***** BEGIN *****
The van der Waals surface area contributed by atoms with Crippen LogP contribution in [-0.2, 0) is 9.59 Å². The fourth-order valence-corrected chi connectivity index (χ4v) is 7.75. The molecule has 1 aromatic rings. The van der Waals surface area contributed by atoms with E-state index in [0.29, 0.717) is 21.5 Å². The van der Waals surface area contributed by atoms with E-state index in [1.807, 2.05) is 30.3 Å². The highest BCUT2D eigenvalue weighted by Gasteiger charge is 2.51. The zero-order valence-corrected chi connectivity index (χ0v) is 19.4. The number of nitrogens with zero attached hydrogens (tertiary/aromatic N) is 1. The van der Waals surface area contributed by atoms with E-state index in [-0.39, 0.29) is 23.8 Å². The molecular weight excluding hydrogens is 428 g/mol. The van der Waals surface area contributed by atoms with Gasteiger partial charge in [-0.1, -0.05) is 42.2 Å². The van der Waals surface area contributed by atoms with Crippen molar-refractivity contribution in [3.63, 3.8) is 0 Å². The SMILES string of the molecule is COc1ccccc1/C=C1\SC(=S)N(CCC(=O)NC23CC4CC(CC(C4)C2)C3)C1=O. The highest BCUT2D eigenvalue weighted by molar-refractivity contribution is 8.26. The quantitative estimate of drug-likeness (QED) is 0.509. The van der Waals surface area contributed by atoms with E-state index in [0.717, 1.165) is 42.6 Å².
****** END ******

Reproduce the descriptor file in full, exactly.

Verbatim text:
The van der Waals surface area contributed by atoms with Crippen LogP contribution in [-0.2, 0) is 9.59 Å². The fourth-order valence-corrected chi connectivity index (χ4v) is 7.75. The molecule has 1 aromatic rings. The van der Waals surface area contributed by atoms with E-state index in [0.29, 0.717) is 21.5 Å². The van der Waals surface area contributed by atoms with E-state index in [1.807, 2.05) is 30.3 Å². The highest BCUT2D eigenvalue weighted by Gasteiger charge is 2.51. The zero-order valence-corrected chi connectivity index (χ0v) is 19.4. The number of nitrogens with zero attached hydrogens (tertiary/aromatic N) is 1. The van der Waals surface area contributed by atoms with E-state index in [-0.39, 0.29) is 23.8 Å². The molecular weight excluding hydrogens is 428 g/mol. The van der Waals surface area contributed by atoms with Gasteiger partial charge in [-0.1, -0.05) is 42.2 Å². The van der Waals surface area contributed by atoms with Crippen molar-refractivity contribution in [3.63, 3.8) is 0 Å². The SMILES string of the molecule is COc1ccccc1/C=C1\SC(=S)N(CCC(=O)NC23CC4CC(CC(C4)C2)C3)C1=O. The highest BCUT2D eigenvalue weighted by molar-refractivity contribution is 8.26. The quantitative estimate of drug-likeness (QED) is 0.509. The van der Waals surface area contributed by atoms with E-state index in [0.717, 1.165) is 42.6 Å².